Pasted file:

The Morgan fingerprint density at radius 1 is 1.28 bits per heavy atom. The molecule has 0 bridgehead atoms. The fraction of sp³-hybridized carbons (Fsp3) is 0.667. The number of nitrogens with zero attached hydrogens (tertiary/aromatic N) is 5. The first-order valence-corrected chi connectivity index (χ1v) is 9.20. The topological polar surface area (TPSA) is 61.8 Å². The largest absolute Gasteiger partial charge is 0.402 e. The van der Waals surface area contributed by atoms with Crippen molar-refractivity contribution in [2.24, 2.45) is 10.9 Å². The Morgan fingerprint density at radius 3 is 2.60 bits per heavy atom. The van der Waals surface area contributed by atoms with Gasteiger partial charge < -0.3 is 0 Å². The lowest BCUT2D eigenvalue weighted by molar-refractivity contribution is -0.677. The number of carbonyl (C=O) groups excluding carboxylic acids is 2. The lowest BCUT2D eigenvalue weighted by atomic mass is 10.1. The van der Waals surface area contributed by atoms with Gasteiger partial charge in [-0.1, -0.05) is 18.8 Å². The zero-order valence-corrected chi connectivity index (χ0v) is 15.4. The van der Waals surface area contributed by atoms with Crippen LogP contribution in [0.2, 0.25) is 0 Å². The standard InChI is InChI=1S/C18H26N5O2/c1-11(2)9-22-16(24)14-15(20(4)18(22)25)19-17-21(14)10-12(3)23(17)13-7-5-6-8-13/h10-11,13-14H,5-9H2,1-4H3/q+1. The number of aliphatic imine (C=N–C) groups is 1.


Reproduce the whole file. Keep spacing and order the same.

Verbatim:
The Morgan fingerprint density at radius 1 is 1.28 bits per heavy atom. The molecule has 0 bridgehead atoms. The fraction of sp³-hybridized carbons (Fsp3) is 0.667. The number of nitrogens with zero attached hydrogens (tertiary/aromatic N) is 5. The first-order valence-corrected chi connectivity index (χ1v) is 9.20. The topological polar surface area (TPSA) is 61.8 Å². The largest absolute Gasteiger partial charge is 0.402 e. The van der Waals surface area contributed by atoms with Crippen molar-refractivity contribution in [2.24, 2.45) is 10.9 Å². The Morgan fingerprint density at radius 3 is 2.60 bits per heavy atom. The van der Waals surface area contributed by atoms with Gasteiger partial charge < -0.3 is 0 Å². The lowest BCUT2D eigenvalue weighted by molar-refractivity contribution is -0.677. The number of carbonyl (C=O) groups excluding carboxylic acids is 2. The lowest BCUT2D eigenvalue weighted by atomic mass is 10.1. The van der Waals surface area contributed by atoms with Gasteiger partial charge in [-0.1, -0.05) is 18.8 Å². The zero-order valence-corrected chi connectivity index (χ0v) is 15.4. The van der Waals surface area contributed by atoms with Crippen LogP contribution in [0.2, 0.25) is 0 Å². The standard InChI is InChI=1S/C18H26N5O2/c1-11(2)9-22-16(24)14-15(20(4)18(22)25)19-17-21(14)10-12(3)23(17)13-7-5-6-8-13/h10-11,13-14H,5-9H2,1-4H3/q+1. The number of aliphatic imine (C=N–C) groups is 1.